I lay down upon the bed where my husband received his healing before me. My son slumbered next to me in his crib as my daughter slept upstairs. My stepson son was distant but close within my heart. I waited for a light and was greeted by a fly.  Buzzing, buzzing, he walked along my arms and legs and circled my head. He flew toward my throat opening the chakra there so I could speak honest and true. I twitched but received the gifts of this creature. Energy tense within me began to relax and flow slowly through me as though my life force were being renewed. Blocks cleared in my left leg, right arm and throat. My crown chakra opened wider, and I felt a peaceful calling to step away from what constrains me and to fly free.  A crystal lotus-shaped vase began to glow. A gift from either my husband's stepmother or a former student, I have not thought of it as sacred, but it is what I need, a missing piece for rituals now and later. I take this renewed gift with gratitude and peace that flows through my evolving spirit. Our session marks the awakening of the next stage of a major transformation started four years ago following a fire that stimulated creation in the wake of its destruction. There is love among the ruins. Flowers in the ashes. Beauty in the ugliness. Humor in the severity. Laugh and Be. These are the messages I take with me. My husband called to unknowingly signal the end of our session, his pilgrimage underway on this Solstice day. Today we will walk through a week, physically separate and spiritually united, as we have never been before. I'm thankful to encounter Bhima Giri along my way. Lightening bug in the day time dances around my son. My daughter wakes. Blessings come. And, I recognize the blessings that have always been. Peace. Fire. Love. Power. Release. Kali. Be.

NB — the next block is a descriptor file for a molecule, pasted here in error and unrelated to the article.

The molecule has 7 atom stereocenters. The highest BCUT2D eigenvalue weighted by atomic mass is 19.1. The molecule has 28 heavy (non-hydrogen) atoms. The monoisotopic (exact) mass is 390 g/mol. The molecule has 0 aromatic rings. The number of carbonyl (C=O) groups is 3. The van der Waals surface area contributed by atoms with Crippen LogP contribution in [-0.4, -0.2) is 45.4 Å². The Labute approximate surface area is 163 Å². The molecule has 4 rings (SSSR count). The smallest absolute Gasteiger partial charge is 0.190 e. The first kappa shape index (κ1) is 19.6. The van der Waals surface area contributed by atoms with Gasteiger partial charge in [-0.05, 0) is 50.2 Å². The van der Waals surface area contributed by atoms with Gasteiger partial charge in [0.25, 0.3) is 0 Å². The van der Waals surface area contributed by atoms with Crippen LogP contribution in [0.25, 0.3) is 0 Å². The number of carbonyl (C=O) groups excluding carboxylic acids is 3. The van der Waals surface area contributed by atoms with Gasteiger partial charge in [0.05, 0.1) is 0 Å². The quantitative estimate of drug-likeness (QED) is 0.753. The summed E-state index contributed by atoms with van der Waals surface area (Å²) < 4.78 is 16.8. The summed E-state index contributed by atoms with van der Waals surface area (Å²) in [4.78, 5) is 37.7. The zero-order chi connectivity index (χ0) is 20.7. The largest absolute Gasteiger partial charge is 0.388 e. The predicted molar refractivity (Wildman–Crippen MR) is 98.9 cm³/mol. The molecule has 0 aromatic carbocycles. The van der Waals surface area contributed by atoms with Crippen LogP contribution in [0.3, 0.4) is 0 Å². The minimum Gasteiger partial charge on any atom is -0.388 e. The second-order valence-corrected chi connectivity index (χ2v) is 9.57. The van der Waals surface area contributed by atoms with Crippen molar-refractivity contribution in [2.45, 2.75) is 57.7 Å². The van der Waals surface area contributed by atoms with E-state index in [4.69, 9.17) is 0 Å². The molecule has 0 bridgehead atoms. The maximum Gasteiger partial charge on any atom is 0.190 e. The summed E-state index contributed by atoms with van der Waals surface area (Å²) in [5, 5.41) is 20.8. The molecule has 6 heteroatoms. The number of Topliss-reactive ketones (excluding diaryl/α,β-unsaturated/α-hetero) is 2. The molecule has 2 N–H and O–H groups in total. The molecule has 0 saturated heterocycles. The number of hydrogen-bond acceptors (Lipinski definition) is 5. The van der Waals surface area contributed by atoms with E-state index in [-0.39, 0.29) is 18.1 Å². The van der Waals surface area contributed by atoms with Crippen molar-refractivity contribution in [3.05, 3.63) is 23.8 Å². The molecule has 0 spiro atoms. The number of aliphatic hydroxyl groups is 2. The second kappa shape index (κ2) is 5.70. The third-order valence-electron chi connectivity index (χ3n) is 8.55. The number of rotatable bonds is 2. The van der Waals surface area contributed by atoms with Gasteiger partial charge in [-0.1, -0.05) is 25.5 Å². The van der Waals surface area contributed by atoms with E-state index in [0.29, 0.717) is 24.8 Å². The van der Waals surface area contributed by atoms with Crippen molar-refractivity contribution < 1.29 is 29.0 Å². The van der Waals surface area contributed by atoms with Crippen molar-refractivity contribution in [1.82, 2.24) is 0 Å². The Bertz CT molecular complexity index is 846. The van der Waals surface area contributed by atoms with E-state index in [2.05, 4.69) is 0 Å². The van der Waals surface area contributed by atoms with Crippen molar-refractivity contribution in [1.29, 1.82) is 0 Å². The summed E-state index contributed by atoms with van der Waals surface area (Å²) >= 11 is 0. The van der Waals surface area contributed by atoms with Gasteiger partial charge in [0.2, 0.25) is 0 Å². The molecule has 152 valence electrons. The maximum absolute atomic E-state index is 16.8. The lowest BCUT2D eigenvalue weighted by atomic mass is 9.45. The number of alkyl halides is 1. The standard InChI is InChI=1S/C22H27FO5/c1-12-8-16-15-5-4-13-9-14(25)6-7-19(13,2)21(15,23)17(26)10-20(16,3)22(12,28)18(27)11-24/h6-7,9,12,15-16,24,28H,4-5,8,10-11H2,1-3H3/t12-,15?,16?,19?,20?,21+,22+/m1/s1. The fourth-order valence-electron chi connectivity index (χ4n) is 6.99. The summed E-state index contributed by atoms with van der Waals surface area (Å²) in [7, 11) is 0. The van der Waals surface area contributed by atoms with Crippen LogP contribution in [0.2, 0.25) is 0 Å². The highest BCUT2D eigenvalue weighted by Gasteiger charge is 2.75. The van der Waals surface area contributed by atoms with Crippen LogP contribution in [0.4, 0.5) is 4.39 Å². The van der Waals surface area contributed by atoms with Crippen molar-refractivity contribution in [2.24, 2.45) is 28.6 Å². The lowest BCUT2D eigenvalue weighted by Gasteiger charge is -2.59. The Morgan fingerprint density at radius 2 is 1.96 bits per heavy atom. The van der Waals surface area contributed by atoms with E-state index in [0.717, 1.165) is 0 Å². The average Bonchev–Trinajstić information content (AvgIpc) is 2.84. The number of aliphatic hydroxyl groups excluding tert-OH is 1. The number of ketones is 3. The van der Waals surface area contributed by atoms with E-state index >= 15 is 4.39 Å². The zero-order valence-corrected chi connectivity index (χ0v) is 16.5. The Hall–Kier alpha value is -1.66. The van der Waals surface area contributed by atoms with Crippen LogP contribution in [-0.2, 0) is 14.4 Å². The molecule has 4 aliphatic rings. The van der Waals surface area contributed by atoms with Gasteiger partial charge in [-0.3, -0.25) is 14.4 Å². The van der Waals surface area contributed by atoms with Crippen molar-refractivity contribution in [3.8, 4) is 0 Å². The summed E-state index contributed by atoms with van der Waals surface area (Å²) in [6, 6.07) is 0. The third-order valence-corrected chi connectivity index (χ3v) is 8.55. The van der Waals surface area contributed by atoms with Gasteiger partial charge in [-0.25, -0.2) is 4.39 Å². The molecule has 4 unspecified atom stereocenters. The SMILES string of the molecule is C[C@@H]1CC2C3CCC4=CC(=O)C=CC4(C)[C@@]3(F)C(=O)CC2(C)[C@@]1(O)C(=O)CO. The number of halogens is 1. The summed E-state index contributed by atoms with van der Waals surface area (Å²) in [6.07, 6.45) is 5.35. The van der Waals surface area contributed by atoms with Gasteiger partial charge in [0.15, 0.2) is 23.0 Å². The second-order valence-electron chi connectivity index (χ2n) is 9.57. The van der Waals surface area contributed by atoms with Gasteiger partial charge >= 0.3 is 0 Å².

Visit the link above for more information about scheduling a healing session.

Thursday, June 16, 2011

Full Circle: Talkin' Hula Hoops and Life with John Adams

 Above: John's hoops and his cat Duncan
The day before Twilight 2011, my husband C. and I arrived in Athens around midnight with our two youngest children in tow.  Tornadoes had just swept through our corner of Northwest Georgia, and 24 hours ago we’d all been crouched, along with our dog and 70-something-year-old godfather, in our root cellar.  When we crawled out into life without power and internet, we packed our Airstream camper and took to the road.  We had already planned to go to Gwinnett County for my stepson’s birthday, but, instead of turning back after our time at Chuck E. Cheese, we just kept going North on I-85.  Having graduated from UGA in 2004, I had Athens in mind as a destination.  However, I neither knew about the upcoming races nor stayed to enjoy them.  Instead the highlight of my Athens adventure happened behind a Baxter Street strip mall where my husband found a tiny slice of spring paradise and set up a temporary campsite for me and our children while he used the coin laundry facility next door.  I filled my time by interviewing my old friend John Adams, a former Russell Hall co-ed turned hula-hoop maker, and discovered four little nuggets of wisdom. 
1.  Evolution happens.